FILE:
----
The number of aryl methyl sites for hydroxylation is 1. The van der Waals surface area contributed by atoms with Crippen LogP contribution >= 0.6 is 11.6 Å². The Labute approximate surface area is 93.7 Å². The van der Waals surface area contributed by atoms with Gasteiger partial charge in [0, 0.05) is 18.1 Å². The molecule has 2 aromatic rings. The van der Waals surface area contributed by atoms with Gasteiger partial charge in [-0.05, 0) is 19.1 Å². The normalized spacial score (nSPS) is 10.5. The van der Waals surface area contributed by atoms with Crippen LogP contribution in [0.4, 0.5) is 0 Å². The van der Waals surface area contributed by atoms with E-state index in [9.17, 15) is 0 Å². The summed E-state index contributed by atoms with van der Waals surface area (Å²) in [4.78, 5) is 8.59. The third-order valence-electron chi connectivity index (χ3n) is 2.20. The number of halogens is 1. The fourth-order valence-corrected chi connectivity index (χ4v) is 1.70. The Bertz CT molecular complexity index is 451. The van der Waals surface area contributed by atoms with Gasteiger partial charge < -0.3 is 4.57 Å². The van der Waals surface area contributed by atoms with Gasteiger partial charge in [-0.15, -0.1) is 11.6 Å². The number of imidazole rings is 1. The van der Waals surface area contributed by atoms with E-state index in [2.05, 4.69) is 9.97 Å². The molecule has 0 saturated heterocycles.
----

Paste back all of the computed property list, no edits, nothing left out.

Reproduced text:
The number of aryl methyl sites for hydroxylation is 1. The van der Waals surface area contributed by atoms with Crippen LogP contribution >= 0.6 is 11.6 Å². The Labute approximate surface area is 93.7 Å². The van der Waals surface area contributed by atoms with Gasteiger partial charge in [0, 0.05) is 18.1 Å². The molecule has 2 aromatic rings. The van der Waals surface area contributed by atoms with Gasteiger partial charge in [-0.05, 0) is 19.1 Å². The normalized spacial score (nSPS) is 10.5. The van der Waals surface area contributed by atoms with Crippen LogP contribution in [0.4, 0.5) is 0 Å². The van der Waals surface area contributed by atoms with E-state index in [9.17, 15) is 0 Å². The summed E-state index contributed by atoms with van der Waals surface area (Å²) in [4.78, 5) is 8.59. The third-order valence-electron chi connectivity index (χ3n) is 2.20. The number of halogens is 1. The fourth-order valence-corrected chi connectivity index (χ4v) is 1.70. The Bertz CT molecular complexity index is 451. The van der Waals surface area contributed by atoms with Gasteiger partial charge < -0.3 is 4.57 Å². The van der Waals surface area contributed by atoms with Gasteiger partial charge in [-0.15, -0.1) is 11.6 Å². The number of imidazole rings is 1. The van der Waals surface area contributed by atoms with E-state index in [2.05, 4.69) is 9.97 Å². The molecule has 0 saturated heterocycles.